Wi-FiComcast began the process last week of turning home WiFi routers into public hotspots. They announced that they were turning up 50,000 home routers in Houston, and that this was going to be followed up nationwide with millions of home routers being opened up to allow access to anybody with a Comcast password or anybody willing to buy bandwidth by the hour.

Comcast says that this is being implemented by opening up a second channel in each router so that external users won’t be using the same bandwidth as paying customers. Comcast promises this won’t degrade the bandwidth purchased by customers. Interestingly, they are going to match the bandwidth from each public channel to match the home bandwidth that has purchased.

I must say as a Comcast customer that this feels both good and also a bit scary. It certainly would be convenient when walking around my town to be able to be connected to Comcast WiFi and not use cellphone data. And it certainly could make it convenient for me to go outside and still be able to work on my laptop or tablet. So for someone like me who is always connected this sounds promising.

But as the owner of a Comcast router of my own I am somewhat worried by the security aspects of this. There is a nagging part of my brain that tells me that even if this is done on separate channels that there are people smart enough to hack this. So I worry that this could give somebody access into what I am doing inside my own home on my own network. I hope I am wrong about this, but it seems a lot easier to think somebody could hack me when starting inside my router rather than having to start outside of it. Comcast does offer the option, for now, of turning off the second public channel of your router. I’m not sure what they’ll do if everybody chooses that option.

One thing to remember is that this is not Hotspot 2.0 which is a suite of technologies that is going to let people automatically connect to WiFi routers as they move from place to place. That new technology is supposed to come with new security features that will make it safer to be on a public WiFi router. But Comcast is still deploying current WiFi technology, and a user just has to log on one time to any Comcast hotspot and they will then automatically log on to other hotspots with the same password and ID.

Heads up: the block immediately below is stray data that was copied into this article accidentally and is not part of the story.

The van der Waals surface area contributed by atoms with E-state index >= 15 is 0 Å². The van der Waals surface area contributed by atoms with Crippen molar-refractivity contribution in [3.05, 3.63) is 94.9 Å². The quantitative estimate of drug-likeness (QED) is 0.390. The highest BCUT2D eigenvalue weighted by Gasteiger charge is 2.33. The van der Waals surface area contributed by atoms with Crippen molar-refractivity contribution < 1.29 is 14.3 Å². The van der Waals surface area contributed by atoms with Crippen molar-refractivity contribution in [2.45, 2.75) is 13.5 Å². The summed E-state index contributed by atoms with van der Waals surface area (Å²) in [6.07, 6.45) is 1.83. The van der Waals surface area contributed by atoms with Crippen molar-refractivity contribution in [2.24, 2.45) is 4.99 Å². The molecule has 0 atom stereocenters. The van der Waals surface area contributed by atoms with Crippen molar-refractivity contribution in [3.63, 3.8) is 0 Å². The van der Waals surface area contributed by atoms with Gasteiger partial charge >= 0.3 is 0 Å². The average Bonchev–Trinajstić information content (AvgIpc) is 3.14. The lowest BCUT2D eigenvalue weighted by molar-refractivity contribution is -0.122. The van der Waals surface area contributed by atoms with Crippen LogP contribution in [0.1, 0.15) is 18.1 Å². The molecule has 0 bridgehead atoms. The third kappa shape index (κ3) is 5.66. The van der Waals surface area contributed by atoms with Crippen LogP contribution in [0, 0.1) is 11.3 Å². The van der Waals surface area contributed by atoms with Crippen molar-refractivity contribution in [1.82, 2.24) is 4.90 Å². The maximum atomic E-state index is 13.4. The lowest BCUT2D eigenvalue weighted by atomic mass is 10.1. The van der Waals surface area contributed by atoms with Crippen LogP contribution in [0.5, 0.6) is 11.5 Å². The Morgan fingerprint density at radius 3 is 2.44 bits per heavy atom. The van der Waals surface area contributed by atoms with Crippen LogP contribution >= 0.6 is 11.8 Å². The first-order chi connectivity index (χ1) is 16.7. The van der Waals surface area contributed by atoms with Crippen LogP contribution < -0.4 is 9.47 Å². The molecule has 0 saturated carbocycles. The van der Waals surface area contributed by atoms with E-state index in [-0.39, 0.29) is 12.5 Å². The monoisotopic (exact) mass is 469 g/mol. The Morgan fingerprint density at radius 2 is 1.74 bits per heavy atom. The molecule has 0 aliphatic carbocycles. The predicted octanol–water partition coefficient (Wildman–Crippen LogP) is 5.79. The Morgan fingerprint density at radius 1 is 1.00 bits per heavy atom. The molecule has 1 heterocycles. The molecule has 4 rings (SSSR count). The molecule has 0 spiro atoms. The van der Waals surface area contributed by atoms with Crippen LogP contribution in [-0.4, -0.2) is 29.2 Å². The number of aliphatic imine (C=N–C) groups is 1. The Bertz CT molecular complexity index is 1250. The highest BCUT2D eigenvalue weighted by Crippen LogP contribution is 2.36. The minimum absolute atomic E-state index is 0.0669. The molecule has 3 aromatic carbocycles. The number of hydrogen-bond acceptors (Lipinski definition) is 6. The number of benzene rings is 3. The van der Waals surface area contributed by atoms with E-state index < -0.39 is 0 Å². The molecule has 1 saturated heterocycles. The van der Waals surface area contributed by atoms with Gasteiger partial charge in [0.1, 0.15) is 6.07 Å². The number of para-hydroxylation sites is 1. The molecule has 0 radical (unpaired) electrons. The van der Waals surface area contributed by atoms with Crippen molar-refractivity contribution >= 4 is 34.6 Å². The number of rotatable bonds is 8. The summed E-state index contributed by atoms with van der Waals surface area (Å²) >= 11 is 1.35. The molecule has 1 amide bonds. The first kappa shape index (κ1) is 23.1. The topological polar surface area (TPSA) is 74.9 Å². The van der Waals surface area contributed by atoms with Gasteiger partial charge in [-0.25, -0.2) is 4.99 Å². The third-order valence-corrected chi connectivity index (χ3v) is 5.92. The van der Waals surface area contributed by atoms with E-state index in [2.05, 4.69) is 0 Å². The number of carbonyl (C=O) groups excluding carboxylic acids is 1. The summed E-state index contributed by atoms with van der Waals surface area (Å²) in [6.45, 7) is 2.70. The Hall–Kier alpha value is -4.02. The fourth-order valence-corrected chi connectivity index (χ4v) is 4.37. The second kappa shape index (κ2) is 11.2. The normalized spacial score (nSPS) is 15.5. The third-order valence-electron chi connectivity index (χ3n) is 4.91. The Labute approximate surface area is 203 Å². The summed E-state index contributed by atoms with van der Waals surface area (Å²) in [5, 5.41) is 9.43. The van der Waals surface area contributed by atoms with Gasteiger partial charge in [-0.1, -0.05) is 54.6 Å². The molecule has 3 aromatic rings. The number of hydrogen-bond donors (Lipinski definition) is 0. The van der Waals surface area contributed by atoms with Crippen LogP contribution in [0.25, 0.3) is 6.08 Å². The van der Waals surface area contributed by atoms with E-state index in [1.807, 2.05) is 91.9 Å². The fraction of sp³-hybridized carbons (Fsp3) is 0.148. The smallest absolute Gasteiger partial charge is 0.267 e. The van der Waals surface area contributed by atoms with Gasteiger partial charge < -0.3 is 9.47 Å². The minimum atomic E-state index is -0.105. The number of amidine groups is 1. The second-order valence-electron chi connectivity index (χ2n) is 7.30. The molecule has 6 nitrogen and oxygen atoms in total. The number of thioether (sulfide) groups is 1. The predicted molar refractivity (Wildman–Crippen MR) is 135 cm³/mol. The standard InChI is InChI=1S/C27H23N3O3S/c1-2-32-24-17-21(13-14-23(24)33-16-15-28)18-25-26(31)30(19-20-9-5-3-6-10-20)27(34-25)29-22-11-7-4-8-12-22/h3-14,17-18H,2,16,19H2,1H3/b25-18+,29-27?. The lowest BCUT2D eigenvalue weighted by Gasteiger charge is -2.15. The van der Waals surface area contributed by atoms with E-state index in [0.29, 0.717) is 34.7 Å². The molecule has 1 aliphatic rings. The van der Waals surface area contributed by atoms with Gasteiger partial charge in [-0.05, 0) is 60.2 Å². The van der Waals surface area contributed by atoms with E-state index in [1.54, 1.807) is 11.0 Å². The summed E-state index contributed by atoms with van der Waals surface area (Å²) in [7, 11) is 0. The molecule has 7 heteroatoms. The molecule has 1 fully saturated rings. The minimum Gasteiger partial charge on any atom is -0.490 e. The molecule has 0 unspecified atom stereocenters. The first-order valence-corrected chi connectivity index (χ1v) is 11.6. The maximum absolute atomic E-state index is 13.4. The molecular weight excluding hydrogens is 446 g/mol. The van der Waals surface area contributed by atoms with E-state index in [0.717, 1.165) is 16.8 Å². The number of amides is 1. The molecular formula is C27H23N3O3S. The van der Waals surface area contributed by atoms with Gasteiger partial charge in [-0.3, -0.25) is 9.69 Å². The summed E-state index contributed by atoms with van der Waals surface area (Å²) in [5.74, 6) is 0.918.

Certainly as I move around town on Comcast hotspots I am going to use the same security measure that I would use at a Starbucks. I won’t log into financial institutions or make credit card purchases. Those are common sense security measures to take when sharing a hotpot with people you don’t know. But over the last few days I read a lot about hotspot security and there are a lot more dangers out there. A smart hacker can get into your computer and dig out whatever data you have stored including passwords to accounts and other damaging data. So this is the scary side of using Comcast hotspots or allowing my home router to become one of them.

I also now have to worry that I am giving Comcast the same sort of data about my whereabouts that I give to the cell phone companies. Comcast will be able to follow me as I move around and the knowledge of when and where I go has to be worth something in terms of profiling me.

Why would Comcast do this? They began deploying public hotspots in areas where they are having significant competition with Verizon FiOS. For example, it’s been reported that you can go almost anywhere on the Jersey shore and stay connected to Comcast. So in those kinds of markets it is a feature and a service that they think gives them a competitive edge.

But I see less advantage from deploying this in the average suburban neighborhood. It makes a lot of sense in downtown areas, even in small towns, where WiFi can be deployed where people shop and dine and congregate. But a WiFi signal doesn’t propagate very far from any one hotspot and so in suburban areas one can imagine your cell phone gaining and losing WiFi access as you take a walk. I shudder to think about what that is going to do to the battery on my cell phone as it constantly searches and adds and drops WiFi connections.